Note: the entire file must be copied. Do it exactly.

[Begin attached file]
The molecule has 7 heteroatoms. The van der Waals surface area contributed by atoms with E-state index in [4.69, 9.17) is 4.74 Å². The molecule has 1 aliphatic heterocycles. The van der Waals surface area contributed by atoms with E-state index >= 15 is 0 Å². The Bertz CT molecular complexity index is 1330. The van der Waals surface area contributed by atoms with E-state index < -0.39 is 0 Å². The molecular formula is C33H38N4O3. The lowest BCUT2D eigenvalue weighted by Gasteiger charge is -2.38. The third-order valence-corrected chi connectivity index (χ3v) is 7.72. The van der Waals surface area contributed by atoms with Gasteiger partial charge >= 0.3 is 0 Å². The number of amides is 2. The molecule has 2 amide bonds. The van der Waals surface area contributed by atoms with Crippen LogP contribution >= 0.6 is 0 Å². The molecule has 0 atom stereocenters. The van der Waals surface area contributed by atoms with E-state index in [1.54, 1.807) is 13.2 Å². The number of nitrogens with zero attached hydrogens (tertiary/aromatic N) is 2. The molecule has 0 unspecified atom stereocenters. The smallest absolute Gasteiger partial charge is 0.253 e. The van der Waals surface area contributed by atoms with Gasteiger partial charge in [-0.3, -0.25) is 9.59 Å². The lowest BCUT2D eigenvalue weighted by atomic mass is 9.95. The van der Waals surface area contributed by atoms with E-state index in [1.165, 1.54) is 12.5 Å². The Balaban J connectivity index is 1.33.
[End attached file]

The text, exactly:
The molecule has 7 heteroatoms. The van der Waals surface area contributed by atoms with E-state index in [4.69, 9.17) is 4.74 Å². The molecule has 1 aliphatic heterocycles. The van der Waals surface area contributed by atoms with E-state index >= 15 is 0 Å². The Bertz CT molecular complexity index is 1330. The van der Waals surface area contributed by atoms with E-state index < -0.39 is 0 Å². The molecular formula is C33H38N4O3. The lowest BCUT2D eigenvalue weighted by Gasteiger charge is -2.38. The third-order valence-corrected chi connectivity index (χ3v) is 7.72. The van der Waals surface area contributed by atoms with Gasteiger partial charge >= 0.3 is 0 Å². The number of amides is 2. The molecule has 2 amide bonds. The van der Waals surface area contributed by atoms with Crippen LogP contribution >= 0.6 is 0 Å². The molecule has 0 atom stereocenters. The van der Waals surface area contributed by atoms with E-state index in [1.54, 1.807) is 13.2 Å². The number of nitrogens with zero attached hydrogens (tertiary/aromatic N) is 2. The molecule has 0 unspecified atom stereocenters. The smallest absolute Gasteiger partial charge is 0.253 e. The van der Waals surface area contributed by atoms with Gasteiger partial charge in [-0.3, -0.25) is 9.59 Å². The lowest BCUT2D eigenvalue weighted by atomic mass is 9.95. The van der Waals surface area contributed by atoms with E-state index in [1.165, 1.54) is 12.5 Å². The Balaban J connectivity index is 1.33.